Nutritional Supplements by Dr. Sharman

Discussion in 'Fibromyalgia and ME & Chronic Fatigue Syndrome' started by LadyCarol, Apr 17, 2013.

  1. LadyCarol

    LadyCarol Member

    One of the most balanced articles on Nutritional Supplements you'll ever read.

    http://www.cll-nhl.com/2013/02/nutritional-supplements.html

    Helpful ?
  2. LadyCarol

    LadyCarol Member

    That book cost around $100 which means most people won't be able to afford to buy it, I certainly won't be buying it. Not "The definitive text." someone else will come along sometime with another money making book, and then another etc.

    Dr. Sharman's advice is free.
  3. LadyCarol

    LadyCarol Member

    That book cost around $100 which means most people won't be able to afford to buy it, I certainly won't be buying it. Not "The definitive text." someone else will come along sometime with another money making book, and then another etc.

    Dr. Sharman's advice is free.
  4. IanH

    IanH Active Member

    the standard pharmacology course text at the moment. You will not find a more thorough text.

    Free advice that is not relevant is not much use though.
  5. IanH

    IanH Active Member

    the standard pharmacology course text at the moment. You will not find a more thorough text.

    Free advice that is not relevant is not much use though.
  6. LadyCarol

    LadyCarol Member

    >> Free advice that is not relevant is not much use though.
    WRONG and WRONG again

    Dr. Sharman's advice IS relevant and is a very valuable source of information.
  7. LadyCarol

    LadyCarol Member

    >> Free advice that is not relevant is not much use though.
    WRONG and WRONG again

    Dr. Sharman's advice IS relevant and is a very valuable source of information.
  8. ameilie73

    ameilie73 Member

    It was an interesting read thanks for that. For me, i wouldnt say it was a balanced article on supplements.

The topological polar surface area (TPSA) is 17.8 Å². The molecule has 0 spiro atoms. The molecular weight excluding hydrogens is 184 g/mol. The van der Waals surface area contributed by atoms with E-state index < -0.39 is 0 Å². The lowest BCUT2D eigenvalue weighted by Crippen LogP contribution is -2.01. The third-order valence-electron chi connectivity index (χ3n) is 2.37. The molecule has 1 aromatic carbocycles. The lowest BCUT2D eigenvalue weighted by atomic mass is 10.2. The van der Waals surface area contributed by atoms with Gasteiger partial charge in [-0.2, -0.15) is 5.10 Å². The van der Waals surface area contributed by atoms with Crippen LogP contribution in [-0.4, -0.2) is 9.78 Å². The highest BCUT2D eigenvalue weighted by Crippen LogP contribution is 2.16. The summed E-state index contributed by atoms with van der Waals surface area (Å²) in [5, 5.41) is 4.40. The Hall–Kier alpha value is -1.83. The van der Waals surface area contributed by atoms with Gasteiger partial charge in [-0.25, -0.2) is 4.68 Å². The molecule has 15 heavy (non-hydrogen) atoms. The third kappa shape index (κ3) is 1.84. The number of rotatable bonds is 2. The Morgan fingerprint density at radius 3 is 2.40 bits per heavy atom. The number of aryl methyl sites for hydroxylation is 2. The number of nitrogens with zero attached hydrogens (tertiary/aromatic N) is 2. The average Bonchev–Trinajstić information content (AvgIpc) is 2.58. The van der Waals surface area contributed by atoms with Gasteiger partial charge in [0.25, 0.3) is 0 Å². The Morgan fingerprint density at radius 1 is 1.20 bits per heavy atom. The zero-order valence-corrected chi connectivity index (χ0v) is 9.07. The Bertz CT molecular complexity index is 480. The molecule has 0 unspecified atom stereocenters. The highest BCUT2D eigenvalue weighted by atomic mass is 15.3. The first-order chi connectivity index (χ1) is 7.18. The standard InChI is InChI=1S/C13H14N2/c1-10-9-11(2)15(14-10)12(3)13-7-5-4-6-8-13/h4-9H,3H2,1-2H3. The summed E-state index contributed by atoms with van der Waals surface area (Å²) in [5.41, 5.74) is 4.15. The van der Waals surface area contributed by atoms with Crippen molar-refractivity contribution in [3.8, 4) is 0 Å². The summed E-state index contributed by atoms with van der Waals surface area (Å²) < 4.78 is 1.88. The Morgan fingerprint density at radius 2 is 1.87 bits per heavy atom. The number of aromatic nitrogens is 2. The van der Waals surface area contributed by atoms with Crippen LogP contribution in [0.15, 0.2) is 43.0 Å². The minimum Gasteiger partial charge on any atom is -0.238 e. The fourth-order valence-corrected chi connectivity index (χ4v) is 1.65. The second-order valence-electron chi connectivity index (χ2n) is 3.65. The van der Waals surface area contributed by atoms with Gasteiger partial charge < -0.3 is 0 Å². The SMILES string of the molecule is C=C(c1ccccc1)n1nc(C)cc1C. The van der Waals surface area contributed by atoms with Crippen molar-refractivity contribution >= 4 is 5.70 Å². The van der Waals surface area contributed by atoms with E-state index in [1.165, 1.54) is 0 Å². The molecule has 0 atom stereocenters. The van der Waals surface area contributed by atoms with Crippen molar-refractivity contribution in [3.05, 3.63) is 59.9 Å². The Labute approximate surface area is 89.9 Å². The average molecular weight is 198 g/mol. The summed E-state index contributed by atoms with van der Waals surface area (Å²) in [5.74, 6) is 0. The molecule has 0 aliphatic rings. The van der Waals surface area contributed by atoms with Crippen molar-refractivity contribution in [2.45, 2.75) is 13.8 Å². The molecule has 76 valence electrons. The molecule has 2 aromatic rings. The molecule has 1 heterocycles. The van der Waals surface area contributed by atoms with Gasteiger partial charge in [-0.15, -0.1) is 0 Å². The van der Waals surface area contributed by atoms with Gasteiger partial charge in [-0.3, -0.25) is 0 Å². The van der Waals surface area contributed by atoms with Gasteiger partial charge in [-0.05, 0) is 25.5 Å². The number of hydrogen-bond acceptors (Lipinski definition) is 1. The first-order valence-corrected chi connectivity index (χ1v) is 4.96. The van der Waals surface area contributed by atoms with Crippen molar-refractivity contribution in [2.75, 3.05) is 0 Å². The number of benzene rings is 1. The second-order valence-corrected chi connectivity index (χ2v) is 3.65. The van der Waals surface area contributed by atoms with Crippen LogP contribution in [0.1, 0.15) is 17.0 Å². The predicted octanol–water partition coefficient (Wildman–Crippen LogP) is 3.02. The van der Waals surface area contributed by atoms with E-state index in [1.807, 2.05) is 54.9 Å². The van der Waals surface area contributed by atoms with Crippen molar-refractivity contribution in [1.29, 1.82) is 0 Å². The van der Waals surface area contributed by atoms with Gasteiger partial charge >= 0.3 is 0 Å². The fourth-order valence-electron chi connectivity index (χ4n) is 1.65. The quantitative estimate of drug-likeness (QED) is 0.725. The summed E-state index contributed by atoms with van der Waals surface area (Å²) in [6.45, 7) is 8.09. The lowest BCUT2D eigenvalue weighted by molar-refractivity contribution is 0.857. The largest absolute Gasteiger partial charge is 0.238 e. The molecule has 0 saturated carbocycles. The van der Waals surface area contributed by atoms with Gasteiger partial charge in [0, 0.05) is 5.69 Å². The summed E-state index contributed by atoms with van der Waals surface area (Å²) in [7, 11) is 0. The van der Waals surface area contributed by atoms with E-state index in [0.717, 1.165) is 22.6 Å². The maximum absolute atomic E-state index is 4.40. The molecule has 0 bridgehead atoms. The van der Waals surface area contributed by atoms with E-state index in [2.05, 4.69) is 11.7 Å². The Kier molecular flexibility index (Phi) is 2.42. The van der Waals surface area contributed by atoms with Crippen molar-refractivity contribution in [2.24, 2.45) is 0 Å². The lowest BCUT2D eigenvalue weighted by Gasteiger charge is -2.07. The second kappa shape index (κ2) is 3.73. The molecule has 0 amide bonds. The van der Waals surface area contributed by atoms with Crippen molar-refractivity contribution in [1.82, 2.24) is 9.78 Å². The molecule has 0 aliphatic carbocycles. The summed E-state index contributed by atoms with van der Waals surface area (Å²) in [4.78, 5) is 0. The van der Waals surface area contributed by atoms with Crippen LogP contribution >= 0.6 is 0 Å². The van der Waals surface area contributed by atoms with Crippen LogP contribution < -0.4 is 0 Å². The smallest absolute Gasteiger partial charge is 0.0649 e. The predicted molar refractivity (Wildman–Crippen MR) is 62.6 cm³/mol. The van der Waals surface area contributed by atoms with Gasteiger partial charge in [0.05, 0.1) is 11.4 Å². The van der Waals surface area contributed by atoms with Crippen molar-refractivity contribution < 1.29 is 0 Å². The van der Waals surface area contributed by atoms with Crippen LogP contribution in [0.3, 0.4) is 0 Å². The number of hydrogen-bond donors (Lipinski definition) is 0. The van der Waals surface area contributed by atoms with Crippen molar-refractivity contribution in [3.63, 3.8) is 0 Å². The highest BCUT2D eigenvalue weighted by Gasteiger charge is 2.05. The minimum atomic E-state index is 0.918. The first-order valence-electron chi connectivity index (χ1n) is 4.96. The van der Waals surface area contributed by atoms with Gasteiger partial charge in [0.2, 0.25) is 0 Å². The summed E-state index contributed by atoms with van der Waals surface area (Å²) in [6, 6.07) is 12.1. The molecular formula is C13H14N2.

To much water and oxygen can kill you, to little sugar can cause brain damage, none of these i would consider to be supplements Gosh, I think id be up the creek without a paddle if i did ;-)

    It mentions how the lines between natural and prescribed are blurred, saying the is a chemo drug that is of natural properties. Bit like willow bark extract is aspirin, (i think thats right) you know what i mean though.

    Ive never heard of Aristrolochia, so i looked it up it is a plant the chinese used it to expel the placenta because it looked like the uterus, and caused urothelial cancer which was treated with arsenic. But the west seems to know the toxicity of the plant. On a personal level with regards to chinese medicine, my sister went to them when my nephew had really bad ezema
    and they gave her a concortion of stuff and it did work. And i said to her how on earth do you even know what your putting on him. So she took the stuff to the doctirs turns out it had steroids in, the one thing she was trying to avoid.

    I mean it seems like everything in moderation to me, and it is aimed at concerns regarding things interacting with chemo. Even the grapefruit which he says affects liver enzymes and cause drug toxins to build up in your system, interesting, but thats if you go on a grapefruit juice diet. I mean i like grapefruit, but just drinking a diet of it? Puts my teeth on edge.

    Again he gpes in to tobacco and how that can affect lung cancer treatment.

    See i understand where his coming from.

    He talks about St Johns Wort causing sunburn, but some of the older antidepressants have the same warning, i think one doesnt allow you to eat cheese, but cheese in of itself in moderation, i dont think will kill you, but hey lets wait to see what next weeks headlines say lol.
    He ends with saying FDA drugs have been approved. But heres the imbalance, some FDA drugs have been approved but like most with no idea of the long term side effects, then they end up getting withdrawn, or else accompanied with quite horrendous leaflet of side effects which could actually put you off of taking them. Some antidepressants cause depression and suicidal thoughts. Its all swings and roundabouts.

    what i find most interesting is Im wondering what you are searching for LadyCarol, do you have concerns about supplements, is there something you could ask that we might or might not be able to help you with, I feel theres something your trying to get at or something you are searching for but im kind of unsure what it is? Im seeing these posts, and i feel like your aiming for something, are you just warey of supplements?Nothing wrong with that if you are, I dont know...i mean im not always the sharpest tool in the box So maybe if you just say it, I'd understand :)


    Many Thanks

    Ameile


    [This Message was Edited on 04/21/2013]
    [This Message was Edited on 04/21/2013]
    [This Message was Edited on 04/21/2013]
  9. ameilie73

    ameilie73 Member

    It was an interesting read thanks for that. For me, i wouldnt say it was a balanced article on supplements.